Hello and welcome to the movie blog of author John DeFrank - FilmZ and Guy Sobriquet Malone - Researcher

The Mustang

The Mustang -- a Review by Guy S. Malone, Researcher

Director Laure De Clermont-Tonnerre spent time at the Sundance Institute to develop this story about a man and a horse.  Yes, we know it's been done before but rarely like this, enough so that Robert Redford took it on as executive producer.  Using the severe canvas of the Nevada desert, beautifully captured by cinematographer Ruben Impens, De Clermont-Tonnerre tells an equally stark story forwarding the the belief that even the most broken among us can develop empathy and thus start on the path toward redemption.  The success of this film is rooted in the performance of its star, Matthias Schoenaerts (The Drop, Red Sparrow, The Danish Girl), as Roman, a violent convict serving hard time in a high security prison, and we believe it is one of the best you will see this year.

Roman has served 12 years for a violent crime, the specifics of which we don't know.  As we meet him he has just returned from isolation. and is meeting with a no-nonsense prison psychologist (Connie Britton).  In response to her probes, he merely stares, but as she persists, she finally asks, "How does Roman feel about reentering the prison's general population?" His response is an understatement: "I'm not good with people,"  As a result, she recommends he have a solo job outdoors mucking manure.

We learn that this prison takes part in a Bureau of Land Management initiative which saves some of  the 100,000 wild mustangs who roam the West.  They are herded by helicopter and a dozen or so are brought to the prison for an equine therapy program whereby they are tamed, then trained by inmates to be sold at auction.   The foreman of the project is Myles (the aptly cast Bruce Dern), a cranky piece of hickory who knows men as well as he knows horses.  Myles notices  Roman has a strong interest in the wildest of these mustangs, and we see at once the parallels between man and beast.  Myles assigns another inmate, Henry (Jason Mitchell--Mudbound, Detroit), the self-professed best trainer, to show him the ropes.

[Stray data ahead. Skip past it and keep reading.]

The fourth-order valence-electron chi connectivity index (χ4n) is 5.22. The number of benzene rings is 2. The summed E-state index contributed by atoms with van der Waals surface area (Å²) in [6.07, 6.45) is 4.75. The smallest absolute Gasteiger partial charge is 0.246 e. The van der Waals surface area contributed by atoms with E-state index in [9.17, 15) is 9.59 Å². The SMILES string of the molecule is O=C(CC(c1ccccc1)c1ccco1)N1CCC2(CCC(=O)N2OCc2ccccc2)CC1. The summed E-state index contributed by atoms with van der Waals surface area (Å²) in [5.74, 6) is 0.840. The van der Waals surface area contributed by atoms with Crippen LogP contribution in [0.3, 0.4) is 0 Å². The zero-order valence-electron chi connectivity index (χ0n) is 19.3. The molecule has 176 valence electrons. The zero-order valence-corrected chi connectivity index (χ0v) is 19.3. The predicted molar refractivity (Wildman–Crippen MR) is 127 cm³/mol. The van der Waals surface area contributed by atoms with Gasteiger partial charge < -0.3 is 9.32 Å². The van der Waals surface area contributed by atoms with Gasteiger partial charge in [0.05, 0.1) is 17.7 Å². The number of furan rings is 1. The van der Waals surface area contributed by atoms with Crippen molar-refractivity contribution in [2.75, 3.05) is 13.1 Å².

At the same time, Roman gets a visit from his estranged 16-year old daughter Martha (Gideon Adlon), who is pregnant and only wants him to sign papers for her emancipation so she can sell her grandmother's home, which was left to them.  For the first time, we begin to touch on the details surrounding Roman's crime, as Martha's hostility and resentment and his social maladjustment make for a brief, unpleasant meeting.  Just when Roman is at his most alienated he turns his energies to the mustang.  He gets an equestrian magazine to learn more about his charge, but from academics to corral the conflict beteen two wild and headstrong creatures rains frustration down on both--Myles even banishes Roman for a time.

Just as Roman seems like a lost cause, Henry tells him, "if you wanna control the horse, first you gotta control yourself."  Only then he begns to make progress. and that progress extends to both his psychological counseling and his relationship with Martha.  In his restorative justice anger management sessions he pries himself open as he gains insight into his own impulsive behavior.  In subsequent visits from his daughter (he still hasn't signed the papers) we also see him opening up more to her, culminating in one of the most gut-wrenching scenes in the movie.  Though it is not in Roman's nature to be outgoing, as he gains insight into himself, he allows the light to shine into his soul, the greatest manifestation of this is his relationship with the mustang.

De Clermont-Tonnerre's sidling pace brings slow-burn tension and tiny revelations as the film moves toward resolution.  It should be added, though, that the film never seems slow, and at a sparse 96 minutes, it left all of us wanting more.  Although it's early, we see The Mustang as an Independent Spirit Awards player for "Film," Director," Cinematography," Supporting Actor" (Dern), and Schoenaerts should lead the way, even making a strong bid for an Oscar.
8.0 out of 10


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